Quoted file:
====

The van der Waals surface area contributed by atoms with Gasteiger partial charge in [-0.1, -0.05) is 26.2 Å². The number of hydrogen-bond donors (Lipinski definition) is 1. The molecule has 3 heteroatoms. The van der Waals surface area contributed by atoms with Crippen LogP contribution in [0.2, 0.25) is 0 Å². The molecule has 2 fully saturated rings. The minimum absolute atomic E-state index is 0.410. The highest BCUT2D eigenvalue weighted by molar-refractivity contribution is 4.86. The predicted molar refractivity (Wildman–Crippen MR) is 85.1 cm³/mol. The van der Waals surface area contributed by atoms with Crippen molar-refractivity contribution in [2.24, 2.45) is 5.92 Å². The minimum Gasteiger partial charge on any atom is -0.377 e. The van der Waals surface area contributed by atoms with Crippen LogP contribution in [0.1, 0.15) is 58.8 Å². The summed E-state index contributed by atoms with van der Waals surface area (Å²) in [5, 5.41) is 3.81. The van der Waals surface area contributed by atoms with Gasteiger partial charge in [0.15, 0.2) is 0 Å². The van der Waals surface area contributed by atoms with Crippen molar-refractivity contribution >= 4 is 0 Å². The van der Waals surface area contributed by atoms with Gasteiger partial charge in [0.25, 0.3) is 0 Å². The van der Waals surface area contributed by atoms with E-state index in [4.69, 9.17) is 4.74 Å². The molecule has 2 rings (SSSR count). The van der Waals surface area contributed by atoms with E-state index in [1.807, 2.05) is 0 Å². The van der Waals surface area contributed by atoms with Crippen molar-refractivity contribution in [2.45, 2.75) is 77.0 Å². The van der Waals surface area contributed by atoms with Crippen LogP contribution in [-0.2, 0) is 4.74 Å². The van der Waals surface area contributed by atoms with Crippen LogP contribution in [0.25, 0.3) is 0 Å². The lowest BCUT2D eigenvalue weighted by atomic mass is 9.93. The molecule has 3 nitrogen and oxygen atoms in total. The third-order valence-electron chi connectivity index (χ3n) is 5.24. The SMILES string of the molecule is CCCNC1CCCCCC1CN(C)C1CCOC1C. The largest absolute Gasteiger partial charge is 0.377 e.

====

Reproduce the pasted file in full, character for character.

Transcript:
The van der Waals surface area contributed by atoms with Gasteiger partial charge in [-0.1, -0.05) is 26.2 Å². The number of hydrogen-bond donors (Lipinski definition) is 1. The molecule has 3 heteroatoms. The van der Waals surface area contributed by atoms with Crippen LogP contribution in [0.2, 0.25) is 0 Å². The molecule has 2 fully saturated rings. The minimum absolute atomic E-state index is 0.410. The highest BCUT2D eigenvalue weighted by molar-refractivity contribution is 4.86. The predicted molar refractivity (Wildman–Crippen MR) is 85.1 cm³/mol. The van der Waals surface area contributed by atoms with Crippen molar-refractivity contribution in [2.24, 2.45) is 5.92 Å². The minimum Gasteiger partial charge on any atom is -0.377 e. The van der Waals surface area contributed by atoms with Crippen LogP contribution in [0.1, 0.15) is 58.8 Å². The summed E-state index contributed by atoms with van der Waals surface area (Å²) in [5, 5.41) is 3.81. The van der Waals surface area contributed by atoms with Gasteiger partial charge in [0.15, 0.2) is 0 Å². The van der Waals surface area contributed by atoms with Crippen molar-refractivity contribution >= 4 is 0 Å². The van der Waals surface area contributed by atoms with Gasteiger partial charge in [0.25, 0.3) is 0 Å². The van der Waals surface area contributed by atoms with E-state index in [4.69, 9.17) is 4.74 Å². The molecule has 2 rings (SSSR count). The van der Waals surface area contributed by atoms with E-state index in [1.807, 2.05) is 0 Å². The van der Waals surface area contributed by atoms with Crippen molar-refractivity contribution in [2.45, 2.75) is 77.0 Å². The van der Waals surface area contributed by atoms with Crippen LogP contribution in [-0.2, 0) is 4.74 Å². The van der Waals surface area contributed by atoms with Crippen LogP contribution in [0.25, 0.3) is 0 Å². The lowest BCUT2D eigenvalue weighted by atomic mass is 9.93. The molecule has 3 nitrogen and oxygen atoms in total. The third-order valence-electron chi connectivity index (χ3n) is 5.24. The SMILES string of the molecule is CCCNC1CCCCCC1CN(C)C1CCOC1C. The largest absolute Gasteiger partial charge is 0.377 e.